Gates Told Jobs About the iPad in 2007

Bahamut

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"Good artists copy, great artists steal... thanks Bill."

Steve

Sent from my iPad
 

mnewxcv

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you can get in trouble for saying that.

what

post pc

why

.......

owned.
 

stop!theradio

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Ha, that was entertaining. It was sort of annoying when the woman interviewer kept on spouting random crap, though.
 

doh

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I imagine Apple had been working on the iPad for more than 2 years. :) Steve is talking about Personal Computers, not Windows machines.

It sounds like Steve was talking about some browser-based device that accesses useful things on the Internet.

Interesting video clip! I can't believe Steve and Bill didn't start fighting. ;)
 

Blazestorm

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I really doubt Steve and Bill have a bad relationship... they're just two competitors...

The fanboys are the ones that'll stab eachother in the balls.
 

LstBrunnenG

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Gates was thinking of something very different. The digital ink stuff on Tablet PCs is second to none, and that's what he was talking about.

On the other hand, Steve 'if you see a stylus they blew it' Jobs is a much bigger believer in the touch interface, which is why the iPad is essentially a giant iPhone.
 

kllrnohj

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I imagine Apple had been working on the iPad for more than 2 years. :)

Hahaha, no. The iPad runs on common smartphone guts, hence why it runs the iPhone OS. Its just a Cortex A-8 with an extra large battery. HTC could throw something similar together running Android in a month, tops.

Take an iPhone 3GS, clock the CPU at 1ghz, give it a larger screen and a larger battery and you have an iPad. That isn't 2 years of work, nowhere near it.

They probably spent far more time working on all the launch apps than they did the hardware.
 

-Axiom-

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With all his money you would think Mr. Gates would have a better barber.
 

Bahamut

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99% chance they started development of the iPad after the iPhone hit the market, the 1st generation model, and was declared a massive success. Until that release, even Apple could not be certain that a touch-based device would go anywhere; there is no way in hell they'd commit that much in term of resources towards a potentially fatal device.

Remember the Newton? Oh yeah, big seller, big product, big fucking failure.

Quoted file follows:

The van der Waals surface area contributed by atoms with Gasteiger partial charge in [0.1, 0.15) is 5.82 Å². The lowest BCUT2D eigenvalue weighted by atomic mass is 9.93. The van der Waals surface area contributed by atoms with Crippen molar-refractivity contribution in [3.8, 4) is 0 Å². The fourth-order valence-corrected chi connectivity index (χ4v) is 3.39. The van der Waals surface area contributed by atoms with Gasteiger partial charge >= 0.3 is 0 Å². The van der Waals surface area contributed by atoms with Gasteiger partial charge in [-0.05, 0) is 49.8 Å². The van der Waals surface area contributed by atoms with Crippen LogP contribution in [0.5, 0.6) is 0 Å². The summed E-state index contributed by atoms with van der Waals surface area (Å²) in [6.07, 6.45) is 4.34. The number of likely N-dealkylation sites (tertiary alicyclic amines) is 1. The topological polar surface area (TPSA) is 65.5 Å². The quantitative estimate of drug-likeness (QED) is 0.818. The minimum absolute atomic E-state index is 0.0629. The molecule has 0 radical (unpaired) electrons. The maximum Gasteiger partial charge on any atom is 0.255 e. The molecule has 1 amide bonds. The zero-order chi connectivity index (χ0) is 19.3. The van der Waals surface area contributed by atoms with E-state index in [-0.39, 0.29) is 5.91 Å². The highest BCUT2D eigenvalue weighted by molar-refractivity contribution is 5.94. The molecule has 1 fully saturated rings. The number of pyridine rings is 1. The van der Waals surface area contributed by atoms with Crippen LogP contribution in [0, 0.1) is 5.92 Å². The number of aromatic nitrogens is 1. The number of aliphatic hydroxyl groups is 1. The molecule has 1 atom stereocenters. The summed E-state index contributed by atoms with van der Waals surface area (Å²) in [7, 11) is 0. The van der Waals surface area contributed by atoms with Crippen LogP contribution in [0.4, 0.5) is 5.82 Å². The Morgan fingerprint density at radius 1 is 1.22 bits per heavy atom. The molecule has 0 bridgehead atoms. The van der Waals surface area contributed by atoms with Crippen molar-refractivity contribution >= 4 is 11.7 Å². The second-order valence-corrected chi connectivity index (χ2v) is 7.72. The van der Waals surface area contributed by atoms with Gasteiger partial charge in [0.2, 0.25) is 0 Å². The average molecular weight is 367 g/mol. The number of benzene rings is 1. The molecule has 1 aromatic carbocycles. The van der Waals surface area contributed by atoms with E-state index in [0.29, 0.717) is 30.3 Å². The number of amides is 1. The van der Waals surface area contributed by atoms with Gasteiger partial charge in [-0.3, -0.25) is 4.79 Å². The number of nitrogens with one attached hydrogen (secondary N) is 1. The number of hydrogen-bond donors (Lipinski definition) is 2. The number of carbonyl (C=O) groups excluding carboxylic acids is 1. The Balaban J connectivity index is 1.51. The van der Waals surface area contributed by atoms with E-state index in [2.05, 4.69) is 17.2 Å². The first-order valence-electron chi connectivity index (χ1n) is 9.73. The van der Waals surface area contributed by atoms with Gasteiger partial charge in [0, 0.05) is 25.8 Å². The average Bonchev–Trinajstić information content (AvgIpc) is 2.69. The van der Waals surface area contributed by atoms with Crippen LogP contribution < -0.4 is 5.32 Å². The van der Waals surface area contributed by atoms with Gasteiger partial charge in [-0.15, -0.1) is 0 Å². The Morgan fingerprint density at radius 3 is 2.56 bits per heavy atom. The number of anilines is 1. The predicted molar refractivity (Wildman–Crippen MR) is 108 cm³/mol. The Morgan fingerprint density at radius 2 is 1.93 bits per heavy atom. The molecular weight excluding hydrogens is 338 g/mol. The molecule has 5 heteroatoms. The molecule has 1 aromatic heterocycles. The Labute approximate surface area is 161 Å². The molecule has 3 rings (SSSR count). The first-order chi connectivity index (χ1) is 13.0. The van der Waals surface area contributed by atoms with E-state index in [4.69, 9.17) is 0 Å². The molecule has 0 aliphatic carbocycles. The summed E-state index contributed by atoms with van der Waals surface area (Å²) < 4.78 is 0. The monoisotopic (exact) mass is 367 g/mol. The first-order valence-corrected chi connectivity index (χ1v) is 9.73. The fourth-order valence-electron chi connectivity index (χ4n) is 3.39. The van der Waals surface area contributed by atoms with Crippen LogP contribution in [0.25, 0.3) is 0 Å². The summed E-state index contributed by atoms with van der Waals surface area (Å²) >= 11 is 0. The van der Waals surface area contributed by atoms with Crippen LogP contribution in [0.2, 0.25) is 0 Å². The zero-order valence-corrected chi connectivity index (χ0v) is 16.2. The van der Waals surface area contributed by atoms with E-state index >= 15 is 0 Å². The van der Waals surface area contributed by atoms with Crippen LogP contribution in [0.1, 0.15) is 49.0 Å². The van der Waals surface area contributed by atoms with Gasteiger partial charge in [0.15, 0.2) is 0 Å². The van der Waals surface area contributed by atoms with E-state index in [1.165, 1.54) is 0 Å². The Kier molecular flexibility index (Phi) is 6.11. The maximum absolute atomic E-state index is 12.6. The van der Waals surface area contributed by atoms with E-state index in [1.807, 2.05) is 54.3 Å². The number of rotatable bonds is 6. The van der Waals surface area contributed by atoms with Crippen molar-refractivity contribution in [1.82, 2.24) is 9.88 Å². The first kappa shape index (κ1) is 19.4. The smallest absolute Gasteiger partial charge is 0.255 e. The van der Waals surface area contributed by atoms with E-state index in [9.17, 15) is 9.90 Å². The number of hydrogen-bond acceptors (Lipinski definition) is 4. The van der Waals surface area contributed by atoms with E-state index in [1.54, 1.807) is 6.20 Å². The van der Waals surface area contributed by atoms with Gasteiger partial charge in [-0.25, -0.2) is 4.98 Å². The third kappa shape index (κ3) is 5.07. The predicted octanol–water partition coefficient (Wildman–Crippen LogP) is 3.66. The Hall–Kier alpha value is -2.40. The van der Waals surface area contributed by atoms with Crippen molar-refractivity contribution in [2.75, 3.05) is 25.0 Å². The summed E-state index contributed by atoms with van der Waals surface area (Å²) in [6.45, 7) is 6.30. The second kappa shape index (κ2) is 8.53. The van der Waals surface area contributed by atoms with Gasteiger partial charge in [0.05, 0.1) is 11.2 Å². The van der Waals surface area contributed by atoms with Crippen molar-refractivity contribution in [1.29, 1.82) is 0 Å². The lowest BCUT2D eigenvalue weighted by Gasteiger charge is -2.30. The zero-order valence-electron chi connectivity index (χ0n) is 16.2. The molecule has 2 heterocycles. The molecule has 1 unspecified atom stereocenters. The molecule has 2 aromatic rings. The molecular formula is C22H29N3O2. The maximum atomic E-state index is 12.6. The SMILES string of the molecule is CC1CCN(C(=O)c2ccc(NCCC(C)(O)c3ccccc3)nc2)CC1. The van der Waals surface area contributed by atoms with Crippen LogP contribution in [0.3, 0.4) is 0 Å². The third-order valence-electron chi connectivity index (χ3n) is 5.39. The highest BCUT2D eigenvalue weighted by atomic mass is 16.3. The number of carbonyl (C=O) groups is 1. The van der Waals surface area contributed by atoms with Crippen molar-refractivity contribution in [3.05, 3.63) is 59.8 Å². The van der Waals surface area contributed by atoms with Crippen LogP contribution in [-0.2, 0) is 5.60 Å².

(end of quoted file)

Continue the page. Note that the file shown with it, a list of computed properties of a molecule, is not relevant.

They weren't going to make that same mistake again twice, not with Jobs at the helm. So the iPhone turned out to be the stepping stone, errr... touchstone (?) that got things really moving. It's patently obvious that an iPad is a big iPhone minus the actual voice call technology, anybody that says otherwise is just stupid - not even ignorant, they're just fucking stupid, period.

As such, and as I've been saying for a very long time, the iPad is not revolutionary; it is simply evolutionary and nothing more.

The iPhone OS isn't anything I'd brag about either except for it being the first competitor to Windows Mobile that's mattered - and that comes from the perspective of Windows Mobile and all it's predecessors being either stylus or resistive-screen controlled.

Note I'm careful not to say "touch" there because Windows Mobile was eventually turning into a touch-based operating system - Apple did not invent multi-touch, nor were they the first device with a "touch screen" meaning actual capacitive touch-screen finger-controlled product on the market. Again, evolutionary - taking what came before and stepping on it to reach higher.

Windows Mobile, for all it's faults from day 1, is still a damned fine OS, it really is. But it's oh so easy to just bash it in favor of "the next big thing."

Apple took a lot from Windows Mobile, but people with blinders on can never see all that went into making the iPhone OS that now powers their evolutionary products.

Damned shame that Windows Mobile never gets the credit it so rightly deserves.
 

piscian18

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99% chance they started development of the iPad after the iPhone hit the market, the 1st generation model, and was declared a massive success. Until that release, even Apple could not be certain that a touch-based device would go anywhere; there is no way in hell they'd commit that much in term of resources towards a potentially fatal device.